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Chimamanda Ngozi Adichie: Half of a Yellow Sun
The Nigerian Civil War or Biafran War has spawned quite a few literary works, of which this may be the best-known. The book switches back and forth between the early Sixties, after independence but before the War, and the later Sixties when the war was in full swing. Adichie, who is Igbo, i.e. from the people on the losing side, spares us no detail about both the political and military upheaval and the corruption and brutality, though she is relatively fair-handed, accepting that corruption was not limited to the Hausa people of the North.
The story follows a few key characters who spend most of their time in the Igbo area, which was, for a short span, to become the independent Republic of Biafra. Odenigbo is a university professor in Nsukka. He has strong views on political issues, being critical of the government, the British as Nigeria’s former colonial masters and still intervening in Nigerian affairs and the non-Igbo Nigerians. He frequently has people of similar views at his house for discussion. He hires Ugwa, a thirteen-year old boy, as his houseboy. One of the many charms of this novel is that we partially see events through Ugwa’s eyes. Odenigbo later meets Olanna, who has done her Master’s in London and has been offered a position at the University of Nigeria where Odenigbo works and the two eventually move in together, though, initially, Olanna is against marriage. Olanna has a twin sister, Kainene. They are daughters of a chief, who is not averse to corruption nor averse to extramarital relationships. Olanna is the pretty one but less forthcoming than her less attractive sister. Kainene gets to know Richard Churchill, an Englishman who has come to Nigeria to write about Igbo-Ukwu art. (He will later change the subject of his book to a sort of travelogue/commentary and then to a book about the Biafran War). Initially, he stays with Susan, a British Council employee. Indeed, she almost drags him to her house, to give him somewhere to write in peace but they soon become sort of lovers, at least till he meets Kainene. Richard and Kainene soon become lovers and move in together.
The initial part of the book, to which Adichie will return, concerns the vicissitudes of the lives of these five people and those connected to them though, primarily, through Odenigbo, we follow the Nigerian political situation. When the first coup took place, people were generally surprised. This was soon followed by a second coup, led by military officers from the primarily Hausa Muslim North. This led to attacks on other ethnic groups, particularly the Igbo and, during this period, many Igbo were murdered. All of this is described from the perspective of the main characters in this book. Adichie spares us little and we see some of the brutal killings. Richard even witnesses a customs officer brutally shot at Kano Airport just because he is Igbo. After Biafra declares independence, it is hoped things will settle down but, as we know, Nigeria was determined to retake Biafra, not least because of the oil. First there is what they call a police action, which soon becomes a full-scale war. The main characters in this book have to flee the advancing Nigerian troops and gradually retreat further into Biafra. Again, Adichie spares us little detail.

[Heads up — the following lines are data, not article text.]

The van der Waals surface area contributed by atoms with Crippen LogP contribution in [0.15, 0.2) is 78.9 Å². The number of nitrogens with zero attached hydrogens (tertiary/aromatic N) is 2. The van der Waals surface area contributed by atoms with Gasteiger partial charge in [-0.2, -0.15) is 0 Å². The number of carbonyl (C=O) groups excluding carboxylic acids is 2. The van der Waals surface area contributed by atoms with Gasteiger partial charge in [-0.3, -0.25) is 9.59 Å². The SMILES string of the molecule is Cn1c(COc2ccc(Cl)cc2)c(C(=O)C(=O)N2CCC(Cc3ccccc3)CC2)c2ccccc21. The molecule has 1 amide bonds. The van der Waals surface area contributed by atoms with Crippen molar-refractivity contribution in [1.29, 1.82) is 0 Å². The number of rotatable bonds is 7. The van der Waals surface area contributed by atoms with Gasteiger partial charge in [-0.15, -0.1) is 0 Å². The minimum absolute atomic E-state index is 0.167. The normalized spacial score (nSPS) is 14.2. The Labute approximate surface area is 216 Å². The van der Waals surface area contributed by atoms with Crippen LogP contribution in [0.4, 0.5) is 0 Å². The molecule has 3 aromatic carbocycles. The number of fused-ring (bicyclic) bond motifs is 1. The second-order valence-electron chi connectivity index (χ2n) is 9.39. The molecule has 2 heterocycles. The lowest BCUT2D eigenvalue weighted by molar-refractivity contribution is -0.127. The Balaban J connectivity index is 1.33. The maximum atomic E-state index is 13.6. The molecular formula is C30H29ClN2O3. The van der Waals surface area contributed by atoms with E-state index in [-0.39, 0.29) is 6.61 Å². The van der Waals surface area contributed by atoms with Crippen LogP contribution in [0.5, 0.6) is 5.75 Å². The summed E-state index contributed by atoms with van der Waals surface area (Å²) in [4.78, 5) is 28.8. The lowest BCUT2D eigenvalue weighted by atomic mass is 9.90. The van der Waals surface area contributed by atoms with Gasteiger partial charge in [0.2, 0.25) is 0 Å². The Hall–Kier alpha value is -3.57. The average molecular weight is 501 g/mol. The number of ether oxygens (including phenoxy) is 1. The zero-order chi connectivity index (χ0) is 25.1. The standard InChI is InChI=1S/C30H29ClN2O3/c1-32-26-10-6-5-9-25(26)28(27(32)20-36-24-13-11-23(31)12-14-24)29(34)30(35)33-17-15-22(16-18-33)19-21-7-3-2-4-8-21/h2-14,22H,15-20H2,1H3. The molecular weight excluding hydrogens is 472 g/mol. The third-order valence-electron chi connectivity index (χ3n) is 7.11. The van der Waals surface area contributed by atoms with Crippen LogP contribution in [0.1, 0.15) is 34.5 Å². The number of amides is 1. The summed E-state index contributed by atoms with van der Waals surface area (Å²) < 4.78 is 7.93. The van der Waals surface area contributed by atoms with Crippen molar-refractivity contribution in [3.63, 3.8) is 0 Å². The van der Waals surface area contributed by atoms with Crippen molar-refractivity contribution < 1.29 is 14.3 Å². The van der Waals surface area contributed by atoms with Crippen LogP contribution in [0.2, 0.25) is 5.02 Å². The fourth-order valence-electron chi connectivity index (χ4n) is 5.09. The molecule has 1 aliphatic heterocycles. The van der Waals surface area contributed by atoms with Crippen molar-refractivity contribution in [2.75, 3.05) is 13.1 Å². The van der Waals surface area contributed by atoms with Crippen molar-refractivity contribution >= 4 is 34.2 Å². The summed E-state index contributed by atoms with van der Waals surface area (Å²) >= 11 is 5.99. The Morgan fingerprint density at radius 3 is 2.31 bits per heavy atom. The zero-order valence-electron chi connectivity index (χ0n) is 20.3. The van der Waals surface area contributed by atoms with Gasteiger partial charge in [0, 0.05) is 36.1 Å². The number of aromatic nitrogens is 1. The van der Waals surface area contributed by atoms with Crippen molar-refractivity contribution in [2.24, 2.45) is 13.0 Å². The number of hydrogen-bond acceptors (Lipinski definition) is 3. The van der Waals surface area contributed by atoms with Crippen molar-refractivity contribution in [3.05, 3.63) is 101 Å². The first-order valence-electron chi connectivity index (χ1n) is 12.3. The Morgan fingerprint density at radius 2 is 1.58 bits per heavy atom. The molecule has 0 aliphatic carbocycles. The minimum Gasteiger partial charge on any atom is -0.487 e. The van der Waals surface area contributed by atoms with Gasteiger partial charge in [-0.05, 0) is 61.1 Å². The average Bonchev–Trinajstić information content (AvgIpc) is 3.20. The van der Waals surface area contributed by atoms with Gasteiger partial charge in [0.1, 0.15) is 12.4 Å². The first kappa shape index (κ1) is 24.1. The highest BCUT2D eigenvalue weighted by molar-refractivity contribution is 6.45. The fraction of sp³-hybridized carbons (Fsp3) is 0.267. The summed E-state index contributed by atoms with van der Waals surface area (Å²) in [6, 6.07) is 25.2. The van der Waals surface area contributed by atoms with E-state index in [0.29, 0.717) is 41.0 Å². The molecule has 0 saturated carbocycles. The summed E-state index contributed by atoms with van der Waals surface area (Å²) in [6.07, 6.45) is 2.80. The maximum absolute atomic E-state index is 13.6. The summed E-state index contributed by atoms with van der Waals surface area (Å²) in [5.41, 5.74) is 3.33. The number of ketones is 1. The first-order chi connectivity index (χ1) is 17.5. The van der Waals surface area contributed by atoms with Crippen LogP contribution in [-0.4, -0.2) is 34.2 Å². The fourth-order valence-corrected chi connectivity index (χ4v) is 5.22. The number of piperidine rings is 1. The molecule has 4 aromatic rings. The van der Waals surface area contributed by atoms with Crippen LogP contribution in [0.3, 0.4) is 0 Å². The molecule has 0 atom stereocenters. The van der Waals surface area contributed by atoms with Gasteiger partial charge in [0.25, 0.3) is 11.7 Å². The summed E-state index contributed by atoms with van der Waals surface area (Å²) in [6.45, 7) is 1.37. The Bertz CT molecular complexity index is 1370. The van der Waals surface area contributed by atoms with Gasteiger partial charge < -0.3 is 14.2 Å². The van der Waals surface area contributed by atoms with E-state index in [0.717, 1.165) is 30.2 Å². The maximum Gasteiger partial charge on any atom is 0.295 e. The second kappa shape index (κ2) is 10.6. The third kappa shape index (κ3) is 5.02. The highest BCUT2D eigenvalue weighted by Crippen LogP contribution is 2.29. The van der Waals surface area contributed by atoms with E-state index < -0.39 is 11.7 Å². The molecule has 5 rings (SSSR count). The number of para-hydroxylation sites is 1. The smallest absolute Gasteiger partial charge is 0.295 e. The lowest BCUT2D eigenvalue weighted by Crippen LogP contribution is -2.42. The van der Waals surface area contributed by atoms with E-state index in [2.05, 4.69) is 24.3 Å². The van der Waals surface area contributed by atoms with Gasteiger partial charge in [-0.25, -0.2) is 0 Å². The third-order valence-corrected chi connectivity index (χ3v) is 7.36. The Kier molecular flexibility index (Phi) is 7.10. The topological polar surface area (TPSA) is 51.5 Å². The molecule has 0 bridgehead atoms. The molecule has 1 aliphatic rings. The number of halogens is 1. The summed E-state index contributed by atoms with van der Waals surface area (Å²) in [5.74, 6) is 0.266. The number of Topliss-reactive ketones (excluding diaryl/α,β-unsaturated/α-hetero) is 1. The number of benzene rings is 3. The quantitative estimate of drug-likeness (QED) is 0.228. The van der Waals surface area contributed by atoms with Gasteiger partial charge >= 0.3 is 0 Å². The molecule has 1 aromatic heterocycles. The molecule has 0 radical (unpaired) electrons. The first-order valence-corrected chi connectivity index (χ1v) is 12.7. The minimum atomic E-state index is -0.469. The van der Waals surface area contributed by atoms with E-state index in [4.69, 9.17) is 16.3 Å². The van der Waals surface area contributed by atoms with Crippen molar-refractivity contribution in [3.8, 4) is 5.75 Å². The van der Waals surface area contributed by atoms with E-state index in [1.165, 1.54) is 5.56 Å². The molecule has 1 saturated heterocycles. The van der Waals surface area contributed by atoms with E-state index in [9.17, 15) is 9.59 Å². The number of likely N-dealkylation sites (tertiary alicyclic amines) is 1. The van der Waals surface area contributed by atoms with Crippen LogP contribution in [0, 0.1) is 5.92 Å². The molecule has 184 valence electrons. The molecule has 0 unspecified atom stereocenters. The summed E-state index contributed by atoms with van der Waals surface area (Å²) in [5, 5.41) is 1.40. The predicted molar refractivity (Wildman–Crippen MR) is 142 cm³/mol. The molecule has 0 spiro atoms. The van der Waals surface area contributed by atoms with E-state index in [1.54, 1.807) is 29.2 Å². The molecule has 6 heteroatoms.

The full horror of the war is depicted through the main characters. We see death, rape, brutality, corruption, starvation, kwashiorkor, arbitrary violence and bombing attacks on civilians. Other countries come in for much criticism, particularly Britain and the Soviet Union but also Egypt and the United States. The main characters suffer – Ugwa is twice conscripted (he gets away the first time when Olanna bribes the soldiers taking him away), Odenigbo’s mother is shot when she stays at her home in Abba and all see death, brutality and suffer themselves from all the horrors of war. Only five countries recognised Biafra and it was never going to survive, without technology or resources and with a brutal, punitive action by the Nigerians. Even after the war is over, the brutality continues.
The impact of this novel is, of course, the war. Adichie is, of course, an Igbo, so she very much gives it from an Igbo perspective though she is not afraid to admit that the Igbo are not perfect – the dogmatism of Odenigbo, the corruption of Olanna and Kainene’s families and the fact that pretty everyone has an extramarital relationship. Clearly, it is difficult to read a war novel without thinking of which combatant, if either, had right on their side. Would an independent Biafra have worked? Adichie does not really get into that, though, clearly, Odenigbo and other Biafrans think so. What clearly does not work is the Igbos being subordinate to people of a different culture (many of the Northern Nigerians are Muslims) and there is no doubt that many of the Biafrans are critical of both the British for creating and their leaders for joining a federated state with these people of a very different culture. We can read this novel as a good war novel and a good story about people caught up in a war but it is, above all, about the suffering of the author’s people, a suffering which, to some extent, still continues.
First published 2006 by Fourth Estate